The reason why the growth could be so dramatic is that online shopping requires time-honoured, old-fashioned infrastructure. The explosion of big e-commerce players onto the scene such as Noon, coupled with Amazon’s acquisition of a stake in Souq.com this year, translates into millions of dollars’ worth of investment in the region’s physical infrastructure, such as warehousing, delivery systems, payment systems and marketing. All this will ensure the ease of transactions and rapid delivery that help bring shoppers online for the first time, analysts say.
Megan Biebuyck, a spokesperson for Dubai-based online fashion retailer Namshi says infrastructure for internet retail in the region has been traditionally under-developed compared to western Europe and North America, but the UAE and wider region is catching up quickly. However, Namshi’s target market for expansion, Saudi Arabia, is still lagging behind.
“While Dubai has good infrastructure around payments, delivery, and ease of doing business, the broader GCC still has a long way to go,” she says. “Things like the lack of credit card penetration and lack of street addressing are quite painful to manage, though fortunately there has been progress in these areas.”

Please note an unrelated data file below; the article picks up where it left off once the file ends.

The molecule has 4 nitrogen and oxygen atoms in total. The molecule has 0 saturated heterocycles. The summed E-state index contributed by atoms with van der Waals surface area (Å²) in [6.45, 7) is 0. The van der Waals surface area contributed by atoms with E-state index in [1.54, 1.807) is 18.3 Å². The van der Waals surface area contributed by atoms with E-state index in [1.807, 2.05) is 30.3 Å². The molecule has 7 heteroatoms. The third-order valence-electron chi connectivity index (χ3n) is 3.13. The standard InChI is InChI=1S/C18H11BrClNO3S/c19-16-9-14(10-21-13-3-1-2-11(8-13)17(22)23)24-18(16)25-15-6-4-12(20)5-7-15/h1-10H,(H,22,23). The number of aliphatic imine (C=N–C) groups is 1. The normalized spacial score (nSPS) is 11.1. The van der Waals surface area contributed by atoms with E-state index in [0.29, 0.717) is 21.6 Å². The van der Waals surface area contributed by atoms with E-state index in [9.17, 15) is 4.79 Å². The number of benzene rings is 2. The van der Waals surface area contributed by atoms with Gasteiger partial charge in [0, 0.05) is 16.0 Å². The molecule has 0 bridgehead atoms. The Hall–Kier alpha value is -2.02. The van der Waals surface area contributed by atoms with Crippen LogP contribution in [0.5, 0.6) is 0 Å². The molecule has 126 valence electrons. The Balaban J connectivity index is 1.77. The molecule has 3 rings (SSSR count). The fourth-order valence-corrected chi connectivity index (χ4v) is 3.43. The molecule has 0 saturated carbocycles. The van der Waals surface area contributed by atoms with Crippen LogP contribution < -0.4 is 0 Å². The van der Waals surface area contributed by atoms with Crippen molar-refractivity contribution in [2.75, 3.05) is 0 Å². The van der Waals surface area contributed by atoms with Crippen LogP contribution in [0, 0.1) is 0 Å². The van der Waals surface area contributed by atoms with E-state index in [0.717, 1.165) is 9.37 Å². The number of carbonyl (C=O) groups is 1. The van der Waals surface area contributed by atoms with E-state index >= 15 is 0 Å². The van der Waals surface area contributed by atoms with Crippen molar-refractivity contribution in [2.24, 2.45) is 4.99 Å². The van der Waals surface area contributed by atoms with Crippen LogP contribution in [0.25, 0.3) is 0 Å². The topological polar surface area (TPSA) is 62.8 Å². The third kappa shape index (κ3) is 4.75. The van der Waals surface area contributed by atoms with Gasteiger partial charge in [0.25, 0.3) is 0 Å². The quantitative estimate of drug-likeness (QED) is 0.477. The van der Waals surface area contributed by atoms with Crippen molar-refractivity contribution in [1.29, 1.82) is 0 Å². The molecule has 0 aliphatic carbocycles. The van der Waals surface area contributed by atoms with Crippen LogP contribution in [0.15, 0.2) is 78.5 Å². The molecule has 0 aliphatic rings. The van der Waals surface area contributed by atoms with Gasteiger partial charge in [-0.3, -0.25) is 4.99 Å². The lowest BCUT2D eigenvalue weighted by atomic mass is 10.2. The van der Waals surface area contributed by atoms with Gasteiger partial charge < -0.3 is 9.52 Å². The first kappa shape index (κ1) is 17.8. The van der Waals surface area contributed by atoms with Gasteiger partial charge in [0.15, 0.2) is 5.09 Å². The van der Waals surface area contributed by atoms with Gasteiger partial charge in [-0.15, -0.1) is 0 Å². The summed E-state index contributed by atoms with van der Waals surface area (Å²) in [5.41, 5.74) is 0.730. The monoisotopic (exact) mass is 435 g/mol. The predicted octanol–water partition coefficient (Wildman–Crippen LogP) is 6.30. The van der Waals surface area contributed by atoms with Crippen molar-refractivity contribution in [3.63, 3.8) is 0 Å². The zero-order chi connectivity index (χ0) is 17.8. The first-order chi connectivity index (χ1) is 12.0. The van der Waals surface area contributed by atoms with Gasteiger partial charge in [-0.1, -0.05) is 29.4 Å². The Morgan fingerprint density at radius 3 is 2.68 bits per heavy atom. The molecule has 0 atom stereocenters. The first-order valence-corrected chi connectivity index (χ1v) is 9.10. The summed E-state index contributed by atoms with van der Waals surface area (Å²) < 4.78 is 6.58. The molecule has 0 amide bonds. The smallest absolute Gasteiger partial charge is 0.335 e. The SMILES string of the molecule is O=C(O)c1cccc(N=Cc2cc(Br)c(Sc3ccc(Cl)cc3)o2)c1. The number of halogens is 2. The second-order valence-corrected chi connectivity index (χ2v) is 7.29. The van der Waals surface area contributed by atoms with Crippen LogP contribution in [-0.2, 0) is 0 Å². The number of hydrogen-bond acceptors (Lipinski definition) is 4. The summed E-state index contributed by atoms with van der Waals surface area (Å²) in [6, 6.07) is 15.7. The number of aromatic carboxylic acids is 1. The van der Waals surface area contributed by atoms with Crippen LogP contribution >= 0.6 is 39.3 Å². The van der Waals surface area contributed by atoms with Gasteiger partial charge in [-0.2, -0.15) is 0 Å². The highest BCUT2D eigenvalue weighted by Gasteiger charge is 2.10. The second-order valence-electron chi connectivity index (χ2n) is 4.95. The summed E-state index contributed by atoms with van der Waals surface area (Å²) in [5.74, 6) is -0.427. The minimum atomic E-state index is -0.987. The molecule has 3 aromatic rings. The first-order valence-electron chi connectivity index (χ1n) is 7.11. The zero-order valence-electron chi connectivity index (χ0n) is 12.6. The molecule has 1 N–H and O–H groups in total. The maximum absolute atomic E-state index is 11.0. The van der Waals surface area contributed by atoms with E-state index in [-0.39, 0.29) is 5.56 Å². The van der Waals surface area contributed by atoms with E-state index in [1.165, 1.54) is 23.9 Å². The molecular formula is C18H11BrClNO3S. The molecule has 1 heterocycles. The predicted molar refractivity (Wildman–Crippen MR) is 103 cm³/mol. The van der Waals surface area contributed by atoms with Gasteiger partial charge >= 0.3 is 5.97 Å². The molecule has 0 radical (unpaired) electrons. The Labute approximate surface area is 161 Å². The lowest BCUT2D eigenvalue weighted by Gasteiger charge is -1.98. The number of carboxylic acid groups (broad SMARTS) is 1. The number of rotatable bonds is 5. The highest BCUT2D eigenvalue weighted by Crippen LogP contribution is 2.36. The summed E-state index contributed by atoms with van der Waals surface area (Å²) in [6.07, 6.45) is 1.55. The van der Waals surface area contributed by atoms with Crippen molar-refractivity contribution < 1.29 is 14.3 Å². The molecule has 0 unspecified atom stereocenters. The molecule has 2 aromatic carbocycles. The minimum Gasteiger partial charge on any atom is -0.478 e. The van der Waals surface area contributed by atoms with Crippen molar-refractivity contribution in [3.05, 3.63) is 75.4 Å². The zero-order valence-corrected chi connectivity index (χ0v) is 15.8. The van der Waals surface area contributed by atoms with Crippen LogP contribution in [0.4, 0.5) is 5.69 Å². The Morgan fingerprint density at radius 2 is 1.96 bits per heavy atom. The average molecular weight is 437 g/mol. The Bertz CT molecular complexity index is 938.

Despite these challenges, Biebuyck says 2017 has been a “special moment” for fashion e-commerce in the region. “We see the major players entering the market as not only healthy competition, but also a means to collectively grow the number of online shoppers altogether in the GCC. The more ecommerce advertising and noise, the more online shopping will become a natural behaviour.”
Where for art thou malls?
Skyrocketing online sales are not good news for everyone, and the challenges to traditional retail should not be understated, says Euromonitor’s Senior Research Manager, Nikola Kosutic.
“I think a lot of big, big players in the offline retail business are not aware of the size of this threat, because consumer behaviour can change overnight,” he warns. Consumers who start off buying clothes online, can move to groceries, beauty products and furniture until suddenly they’re buying everything online, he adds.
With UAE retail trends traditionally following those seen in other markets, albeit slightly lagging behind, Kosutic says there is precedent for his warnings. “Those markets show there is a tipping point when heavy acceleration happens, and growth rates skyrocket.”
The last few years have seen “tectonic movement” in some e-commerce markets, where historic growth rates of 50-60 percent have the potential to shoot to 200-500 percent over the next few years. “We think that this can happen in the UAE,” he adds.